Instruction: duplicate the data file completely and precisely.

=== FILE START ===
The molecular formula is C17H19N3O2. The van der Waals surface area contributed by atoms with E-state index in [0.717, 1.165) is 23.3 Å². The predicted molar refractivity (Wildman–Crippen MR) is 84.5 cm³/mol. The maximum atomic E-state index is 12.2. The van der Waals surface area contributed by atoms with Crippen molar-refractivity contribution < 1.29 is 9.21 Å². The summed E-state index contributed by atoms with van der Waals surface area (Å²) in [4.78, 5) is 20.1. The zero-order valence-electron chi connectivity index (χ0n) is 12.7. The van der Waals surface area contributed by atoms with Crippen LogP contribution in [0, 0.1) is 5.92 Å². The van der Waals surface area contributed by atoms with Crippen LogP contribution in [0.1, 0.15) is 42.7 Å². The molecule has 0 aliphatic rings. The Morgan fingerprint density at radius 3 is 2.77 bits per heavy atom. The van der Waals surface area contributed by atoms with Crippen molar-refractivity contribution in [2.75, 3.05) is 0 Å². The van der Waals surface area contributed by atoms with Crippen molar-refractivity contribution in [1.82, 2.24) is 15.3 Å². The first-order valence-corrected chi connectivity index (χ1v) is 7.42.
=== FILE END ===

The molecular formula is C17H19N3O2. The van der Waals surface area contributed by atoms with E-state index in [0.717, 1.165) is 23.3 Å². The predicted molar refractivity (Wildman–Crippen MR) is 84.5 cm³/mol. The maximum atomic E-state index is 12.2. The van der Waals surface area contributed by atoms with Crippen molar-refractivity contribution < 1.29 is 9.21 Å². The summed E-state index contributed by atoms with van der Waals surface area (Å²) in [4.78, 5) is 20.1. The zero-order valence-electron chi connectivity index (χ0n) is 12.7. The van der Waals surface area contributed by atoms with Crippen LogP contribution in [0, 0.1) is 5.92 Å². The van der Waals surface area contributed by atoms with Crippen LogP contribution in [0.1, 0.15) is 42.7 Å². The molecule has 0 aliphatic rings. The Morgan fingerprint density at radius 3 is 2.77 bits per heavy atom. The van der Waals surface area contributed by atoms with Crippen molar-refractivity contribution in [2.75, 3.05) is 0 Å². The van der Waals surface area contributed by atoms with Crippen molar-refractivity contribution in [1.82, 2.24) is 15.3 Å². The first-order valence-corrected chi connectivity index (χ1v) is 7.42.